Earlier this summer, Federal and tech industry leaders convened to talk security, machine learning, network modernization, DevOps, and much more at the 2016 Federal Forum. This eBook includes a useful summary highlighting the best content shared at the 2016 Federal Forum to help agencies modernize their network infrastructure.

    Download
  • Sponsored by CDW-G

    GBC Flash Poll Series: Merger & Acquisitions

    Download this GBC Flash Poll to learn more about federal perspectives on the impact of industry consolidation.

    Download
  • Sponsored by One Identity

    One Nation Under Guard: Securing User Identities Across State and Local Government

    In 2016, the government can expect even more sophisticated threats on the horizon, making it all the more imperative that agencies enforce proper identity and access management (IAM) practices. In order to better measure the current state of IAM at the state and local level, Government Business Council (GBC) conducted an in-depth research study of state and local employees.

    Download
  • Sponsored by Aquilent

    The Next Federal Evolution of Cloud

    This GBC report explains the evolution of cloud computing in federal government, and provides an outlook for the future of the cloud in government IT.

    Download
  • Sponsored by Aquilent

    A DevOps Roadmap for the Federal Government

    This GBC Report discusses how DevOps is steadily gaining traction among some of government's leading IT developers and agencies.

    Download
  • Sponsored by LTC Partners, administrators of the Federal Long Term Care Insurance Program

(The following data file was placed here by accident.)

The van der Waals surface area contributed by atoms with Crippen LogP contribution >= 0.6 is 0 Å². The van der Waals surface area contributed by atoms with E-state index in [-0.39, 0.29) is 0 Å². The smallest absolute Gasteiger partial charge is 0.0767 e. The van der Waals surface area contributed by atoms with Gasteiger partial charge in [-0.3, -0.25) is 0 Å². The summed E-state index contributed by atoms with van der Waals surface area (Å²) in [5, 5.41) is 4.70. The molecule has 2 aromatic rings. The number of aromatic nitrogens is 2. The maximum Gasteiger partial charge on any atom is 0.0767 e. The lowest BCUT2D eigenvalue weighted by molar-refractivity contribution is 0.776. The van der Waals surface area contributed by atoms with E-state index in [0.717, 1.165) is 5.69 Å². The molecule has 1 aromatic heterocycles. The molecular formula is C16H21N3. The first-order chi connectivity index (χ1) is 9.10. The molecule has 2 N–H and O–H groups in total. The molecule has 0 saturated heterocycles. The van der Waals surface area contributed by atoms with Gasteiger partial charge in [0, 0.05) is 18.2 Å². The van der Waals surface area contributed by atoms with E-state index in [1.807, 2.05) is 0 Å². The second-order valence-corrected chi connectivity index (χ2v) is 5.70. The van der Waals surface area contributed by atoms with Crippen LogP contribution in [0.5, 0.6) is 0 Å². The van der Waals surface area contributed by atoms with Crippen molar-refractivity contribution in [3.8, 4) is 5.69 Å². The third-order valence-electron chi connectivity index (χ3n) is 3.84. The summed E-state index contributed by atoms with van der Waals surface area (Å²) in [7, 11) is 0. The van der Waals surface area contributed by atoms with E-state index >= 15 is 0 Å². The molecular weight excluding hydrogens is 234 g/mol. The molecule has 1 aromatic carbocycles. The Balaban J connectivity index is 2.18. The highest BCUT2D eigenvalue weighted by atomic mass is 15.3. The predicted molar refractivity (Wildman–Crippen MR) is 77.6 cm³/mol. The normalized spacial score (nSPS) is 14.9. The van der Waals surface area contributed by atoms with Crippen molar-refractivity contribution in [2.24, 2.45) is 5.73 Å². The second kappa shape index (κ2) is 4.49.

Approaching the Brink of Federal Retirement

    Approximately 10,000 baby boomers are reaching retirement age per day, and a growing number of federal employees are preparing themselves for the next chapter of their lives. Learn how to tackle the challenges that today's workforce faces in laying the groundwork for a smooth and secure retirement.

    Download
  • Sponsored by Hewlett Packard Enterprise

    Cyber Defense 101: Arming the Next Generation of Government Employees

    Read this issue brief to learn about the sector's most potent challenges in the new cyber landscape and how government organizations are building a robust, threat-aware infrastructure

    Download
  • Sponsored by Aquilent

    GBC Issue Brief: Cultivating Digital Services in the Federal Landscape

    Read this GBC issue brief to learn more about the current state of digital services in the government, and how key players are pushing enhancements towards a user-centric approach.

    Download
  • Sponsored by CDW-G

    Joint Enterprise Licensing Agreements

    Read this eBook to learn how defense agencies can achieve savings and efficiencies with an Enterprise Software Agreement.

    Download
  • Sponsored by Cloudera

    Government Forum Content Library

    Get all the essential resources needed for effective technology strategies in the federal landscape.

    Download

When you download a report, your information may be shared with the underwriters of that document.